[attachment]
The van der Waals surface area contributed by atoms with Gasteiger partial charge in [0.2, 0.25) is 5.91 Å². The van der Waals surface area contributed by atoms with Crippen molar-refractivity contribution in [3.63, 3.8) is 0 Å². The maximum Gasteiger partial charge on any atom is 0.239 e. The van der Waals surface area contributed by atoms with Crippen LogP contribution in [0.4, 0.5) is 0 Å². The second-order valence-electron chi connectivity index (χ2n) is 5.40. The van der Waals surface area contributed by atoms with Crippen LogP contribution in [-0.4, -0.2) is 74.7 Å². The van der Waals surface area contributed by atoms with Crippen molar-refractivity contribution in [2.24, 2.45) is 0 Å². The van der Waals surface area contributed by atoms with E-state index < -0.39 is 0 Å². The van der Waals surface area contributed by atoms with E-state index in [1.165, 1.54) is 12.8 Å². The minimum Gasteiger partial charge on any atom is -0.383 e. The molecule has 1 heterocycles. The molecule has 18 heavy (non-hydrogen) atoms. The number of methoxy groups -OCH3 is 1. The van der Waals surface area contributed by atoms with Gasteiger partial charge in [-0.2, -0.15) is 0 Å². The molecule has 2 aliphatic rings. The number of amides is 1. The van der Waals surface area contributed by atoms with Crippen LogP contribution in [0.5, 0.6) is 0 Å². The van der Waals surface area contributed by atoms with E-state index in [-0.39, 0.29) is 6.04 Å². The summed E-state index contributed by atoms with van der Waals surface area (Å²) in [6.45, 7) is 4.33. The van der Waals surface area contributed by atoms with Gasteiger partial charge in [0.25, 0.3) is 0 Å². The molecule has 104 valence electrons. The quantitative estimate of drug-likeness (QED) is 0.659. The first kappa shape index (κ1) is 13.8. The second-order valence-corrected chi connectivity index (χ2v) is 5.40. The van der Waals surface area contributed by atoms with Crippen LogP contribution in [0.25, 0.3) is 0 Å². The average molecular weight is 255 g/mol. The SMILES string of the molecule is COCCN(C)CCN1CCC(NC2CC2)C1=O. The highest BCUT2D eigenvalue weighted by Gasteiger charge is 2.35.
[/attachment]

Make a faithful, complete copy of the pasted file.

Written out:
The van der Waals surface area contributed by atoms with Gasteiger partial charge in [0.2, 0.25) is 5.91 Å². The van der Waals surface area contributed by atoms with Crippen molar-refractivity contribution in [3.63, 3.8) is 0 Å². The maximum Gasteiger partial charge on any atom is 0.239 e. The van der Waals surface area contributed by atoms with Crippen LogP contribution in [0.4, 0.5) is 0 Å². The second-order valence-electron chi connectivity index (χ2n) is 5.40. The van der Waals surface area contributed by atoms with Crippen LogP contribution in [-0.4, -0.2) is 74.7 Å². The van der Waals surface area contributed by atoms with Crippen molar-refractivity contribution in [2.24, 2.45) is 0 Å². The van der Waals surface area contributed by atoms with E-state index < -0.39 is 0 Å². The van der Waals surface area contributed by atoms with E-state index in [1.165, 1.54) is 12.8 Å². The minimum Gasteiger partial charge on any atom is -0.383 e. The molecule has 1 heterocycles. The molecule has 18 heavy (non-hydrogen) atoms. The number of methoxy groups -OCH3 is 1. The van der Waals surface area contributed by atoms with Gasteiger partial charge in [-0.2, -0.15) is 0 Å². The molecule has 2 aliphatic rings. The number of amides is 1. The van der Waals surface area contributed by atoms with Crippen LogP contribution in [0.5, 0.6) is 0 Å². The van der Waals surface area contributed by atoms with E-state index in [-0.39, 0.29) is 6.04 Å². The summed E-state index contributed by atoms with van der Waals surface area (Å²) in [6.45, 7) is 4.33. The van der Waals surface area contributed by atoms with Gasteiger partial charge in [0.25, 0.3) is 0 Å². The molecule has 104 valence electrons. The quantitative estimate of drug-likeness (QED) is 0.659. The first kappa shape index (κ1) is 13.8. The second-order valence-corrected chi connectivity index (χ2v) is 5.40. The van der Waals surface area contributed by atoms with Crippen LogP contribution in [0.25, 0.3) is 0 Å². The average molecular weight is 255 g/mol. The SMILES string of the molecule is COCCN(C)CCN1CCC(NC2CC2)C1=O. The highest BCUT2D eigenvalue weighted by Gasteiger charge is 2.35.